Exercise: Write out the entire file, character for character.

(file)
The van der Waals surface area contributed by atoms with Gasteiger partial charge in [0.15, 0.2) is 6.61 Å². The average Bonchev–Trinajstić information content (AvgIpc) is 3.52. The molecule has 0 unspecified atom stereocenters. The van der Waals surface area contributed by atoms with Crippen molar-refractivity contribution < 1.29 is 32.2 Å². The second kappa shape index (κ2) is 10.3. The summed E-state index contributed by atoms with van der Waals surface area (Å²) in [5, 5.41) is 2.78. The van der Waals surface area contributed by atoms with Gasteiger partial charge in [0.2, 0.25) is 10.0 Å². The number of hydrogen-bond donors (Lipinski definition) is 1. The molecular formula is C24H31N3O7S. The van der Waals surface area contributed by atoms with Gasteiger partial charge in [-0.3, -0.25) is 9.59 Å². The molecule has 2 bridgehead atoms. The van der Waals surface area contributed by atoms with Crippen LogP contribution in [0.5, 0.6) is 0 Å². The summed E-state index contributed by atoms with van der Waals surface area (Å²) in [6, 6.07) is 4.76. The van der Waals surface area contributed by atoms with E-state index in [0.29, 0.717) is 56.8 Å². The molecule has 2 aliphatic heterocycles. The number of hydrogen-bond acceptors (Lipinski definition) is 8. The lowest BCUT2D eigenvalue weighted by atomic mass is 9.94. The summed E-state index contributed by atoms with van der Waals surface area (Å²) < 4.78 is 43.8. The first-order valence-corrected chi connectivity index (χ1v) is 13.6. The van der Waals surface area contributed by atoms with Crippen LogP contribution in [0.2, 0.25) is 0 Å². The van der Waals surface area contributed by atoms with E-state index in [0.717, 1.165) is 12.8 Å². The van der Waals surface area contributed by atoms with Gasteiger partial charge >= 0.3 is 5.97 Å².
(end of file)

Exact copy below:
The van der Waals surface area contributed by atoms with Gasteiger partial charge in [0.15, 0.2) is 6.61 Å². The average Bonchev–Trinajstić information content (AvgIpc) is 3.52. The molecule has 0 unspecified atom stereocenters. The van der Waals surface area contributed by atoms with Crippen molar-refractivity contribution < 1.29 is 32.2 Å². The second kappa shape index (κ2) is 10.3. The summed E-state index contributed by atoms with van der Waals surface area (Å²) in [5, 5.41) is 2.78. The van der Waals surface area contributed by atoms with Gasteiger partial charge in [0.2, 0.25) is 10.0 Å². The number of hydrogen-bond donors (Lipinski definition) is 1. The molecular formula is C24H31N3O7S. The van der Waals surface area contributed by atoms with Gasteiger partial charge in [-0.3, -0.25) is 9.59 Å². The molecule has 2 bridgehead atoms. The van der Waals surface area contributed by atoms with Crippen LogP contribution in [0.5, 0.6) is 0 Å². The summed E-state index contributed by atoms with van der Waals surface area (Å²) in [6, 6.07) is 4.76. The van der Waals surface area contributed by atoms with E-state index in [0.29, 0.717) is 56.8 Å². The molecule has 2 aliphatic heterocycles. The number of hydrogen-bond acceptors (Lipinski definition) is 8. The lowest BCUT2D eigenvalue weighted by atomic mass is 9.94. The summed E-state index contributed by atoms with van der Waals surface area (Å²) < 4.78 is 43.8. The first-order valence-corrected chi connectivity index (χ1v) is 13.6. The van der Waals surface area contributed by atoms with Crippen LogP contribution in [0.2, 0.25) is 0 Å². The van der Waals surface area contributed by atoms with E-state index in [0.717, 1.165) is 12.8 Å². The van der Waals surface area contributed by atoms with Gasteiger partial charge >= 0.3 is 5.97 Å².